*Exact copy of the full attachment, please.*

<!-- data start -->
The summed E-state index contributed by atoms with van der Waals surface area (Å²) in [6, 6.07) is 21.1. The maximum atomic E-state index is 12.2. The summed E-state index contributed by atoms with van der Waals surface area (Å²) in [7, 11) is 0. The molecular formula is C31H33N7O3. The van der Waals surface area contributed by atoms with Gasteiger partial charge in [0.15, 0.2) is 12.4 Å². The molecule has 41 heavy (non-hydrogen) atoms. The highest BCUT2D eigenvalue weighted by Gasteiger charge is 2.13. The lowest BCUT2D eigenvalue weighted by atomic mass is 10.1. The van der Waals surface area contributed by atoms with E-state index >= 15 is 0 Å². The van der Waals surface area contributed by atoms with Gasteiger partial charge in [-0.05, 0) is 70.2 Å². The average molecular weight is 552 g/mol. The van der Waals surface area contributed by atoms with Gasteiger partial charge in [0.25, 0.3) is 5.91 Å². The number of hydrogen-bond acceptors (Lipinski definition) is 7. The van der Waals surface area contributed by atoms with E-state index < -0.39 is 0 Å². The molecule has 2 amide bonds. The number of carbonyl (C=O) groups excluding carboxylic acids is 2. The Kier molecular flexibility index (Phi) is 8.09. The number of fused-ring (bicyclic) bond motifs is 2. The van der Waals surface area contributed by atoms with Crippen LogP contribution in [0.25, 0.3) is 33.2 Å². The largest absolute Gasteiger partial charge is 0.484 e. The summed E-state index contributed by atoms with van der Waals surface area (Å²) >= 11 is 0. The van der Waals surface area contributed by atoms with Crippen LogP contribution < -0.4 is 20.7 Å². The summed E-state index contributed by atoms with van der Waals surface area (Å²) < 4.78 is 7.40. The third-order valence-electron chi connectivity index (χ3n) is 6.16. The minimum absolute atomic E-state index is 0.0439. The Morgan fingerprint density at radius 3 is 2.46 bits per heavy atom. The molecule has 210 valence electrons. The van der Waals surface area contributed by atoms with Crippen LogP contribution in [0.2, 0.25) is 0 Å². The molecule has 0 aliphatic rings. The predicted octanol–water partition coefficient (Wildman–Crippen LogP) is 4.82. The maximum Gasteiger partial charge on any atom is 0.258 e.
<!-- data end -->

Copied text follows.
The summed E-state index contributed by atoms with van der Waals surface area (Å²) in [6, 6.07) is 21.1. The maximum atomic E-state index is 12.2. The summed E-state index contributed by atoms with van der Waals surface area (Å²) in [7, 11) is 0. The molecular formula is C31H33N7O3. The van der Waals surface area contributed by atoms with Gasteiger partial charge in [0.15, 0.2) is 12.4 Å². The molecule has 41 heavy (non-hydrogen) atoms. The highest BCUT2D eigenvalue weighted by Gasteiger charge is 2.13. The lowest BCUT2D eigenvalue weighted by atomic mass is 10.1. The van der Waals surface area contributed by atoms with E-state index >= 15 is 0 Å². The van der Waals surface area contributed by atoms with Gasteiger partial charge in [-0.05, 0) is 70.2 Å². The average molecular weight is 552 g/mol. The van der Waals surface area contributed by atoms with Gasteiger partial charge in [0.25, 0.3) is 5.91 Å². The number of hydrogen-bond acceptors (Lipinski definition) is 7. The van der Waals surface area contributed by atoms with E-state index < -0.39 is 0 Å². The molecule has 2 amide bonds. The number of carbonyl (C=O) groups excluding carboxylic acids is 2. The Kier molecular flexibility index (Phi) is 8.09. The number of fused-ring (bicyclic) bond motifs is 2. The van der Waals surface area contributed by atoms with Crippen LogP contribution in [0.25, 0.3) is 33.2 Å². The largest absolute Gasteiger partial charge is 0.484 e. The summed E-state index contributed by atoms with van der Waals surface area (Å²) >= 11 is 0. The van der Waals surface area contributed by atoms with Crippen LogP contribution < -0.4 is 20.7 Å². The summed E-state index contributed by atoms with van der Waals surface area (Å²) < 4.78 is 7.40. The third-order valence-electron chi connectivity index (χ3n) is 6.16. The minimum absolute atomic E-state index is 0.0439. The Morgan fingerprint density at radius 3 is 2.46 bits per heavy atom. The molecule has 210 valence electrons. The van der Waals surface area contributed by atoms with Crippen LogP contribution in [0.2, 0.25) is 0 Å². The molecule has 0 aliphatic rings. The predicted octanol–water partition coefficient (Wildman–Crippen LogP) is 4.82. The maximum Gasteiger partial charge on any atom is 0.258 e.